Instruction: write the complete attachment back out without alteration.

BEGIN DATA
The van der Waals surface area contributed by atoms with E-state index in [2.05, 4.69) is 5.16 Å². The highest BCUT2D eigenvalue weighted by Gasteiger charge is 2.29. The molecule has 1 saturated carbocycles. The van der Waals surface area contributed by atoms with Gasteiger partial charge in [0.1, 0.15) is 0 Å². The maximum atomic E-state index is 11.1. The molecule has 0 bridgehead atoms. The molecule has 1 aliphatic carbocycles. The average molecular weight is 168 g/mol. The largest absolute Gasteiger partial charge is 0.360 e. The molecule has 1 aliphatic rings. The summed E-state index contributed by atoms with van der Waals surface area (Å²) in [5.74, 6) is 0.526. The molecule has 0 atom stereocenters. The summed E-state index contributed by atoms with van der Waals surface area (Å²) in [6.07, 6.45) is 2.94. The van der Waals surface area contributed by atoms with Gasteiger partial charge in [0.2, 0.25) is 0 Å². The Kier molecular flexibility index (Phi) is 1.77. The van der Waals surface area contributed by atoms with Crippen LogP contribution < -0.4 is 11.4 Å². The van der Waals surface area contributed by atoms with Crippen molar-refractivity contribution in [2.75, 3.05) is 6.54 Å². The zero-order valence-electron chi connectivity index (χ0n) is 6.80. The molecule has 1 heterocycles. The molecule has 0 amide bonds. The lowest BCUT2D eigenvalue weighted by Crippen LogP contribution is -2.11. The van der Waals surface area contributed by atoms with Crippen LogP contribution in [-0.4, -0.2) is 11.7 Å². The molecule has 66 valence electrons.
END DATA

The van der Waals surface area contributed by atoms with E-state index in [2.05, 4.69) is 5.16 Å². The highest BCUT2D eigenvalue weighted by Gasteiger charge is 2.29. The molecule has 1 saturated carbocycles. The van der Waals surface area contributed by atoms with Gasteiger partial charge in [0.1, 0.15) is 0 Å². The maximum atomic E-state index is 11.1. The molecule has 0 bridgehead atoms. The molecule has 1 aliphatic carbocycles. The average molecular weight is 168 g/mol. The largest absolute Gasteiger partial charge is 0.360 e. The molecule has 1 aliphatic rings. The summed E-state index contributed by atoms with van der Waals surface area (Å²) in [5.74, 6) is 0.526. The molecule has 0 atom stereocenters. The summed E-state index contributed by atoms with van der Waals surface area (Å²) in [6.07, 6.45) is 2.94. The van der Waals surface area contributed by atoms with Gasteiger partial charge in [0.2, 0.25) is 0 Å². The Kier molecular flexibility index (Phi) is 1.77. The van der Waals surface area contributed by atoms with Crippen LogP contribution < -0.4 is 11.4 Å². The van der Waals surface area contributed by atoms with Crippen molar-refractivity contribution in [2.75, 3.05) is 6.54 Å². The zero-order valence-electron chi connectivity index (χ0n) is 6.80. The molecule has 1 heterocycles. The molecule has 0 amide bonds. The lowest BCUT2D eigenvalue weighted by Crippen LogP contribution is -2.11. The van der Waals surface area contributed by atoms with Crippen LogP contribution in [-0.4, -0.2) is 11.7 Å². The molecule has 66 valence electrons.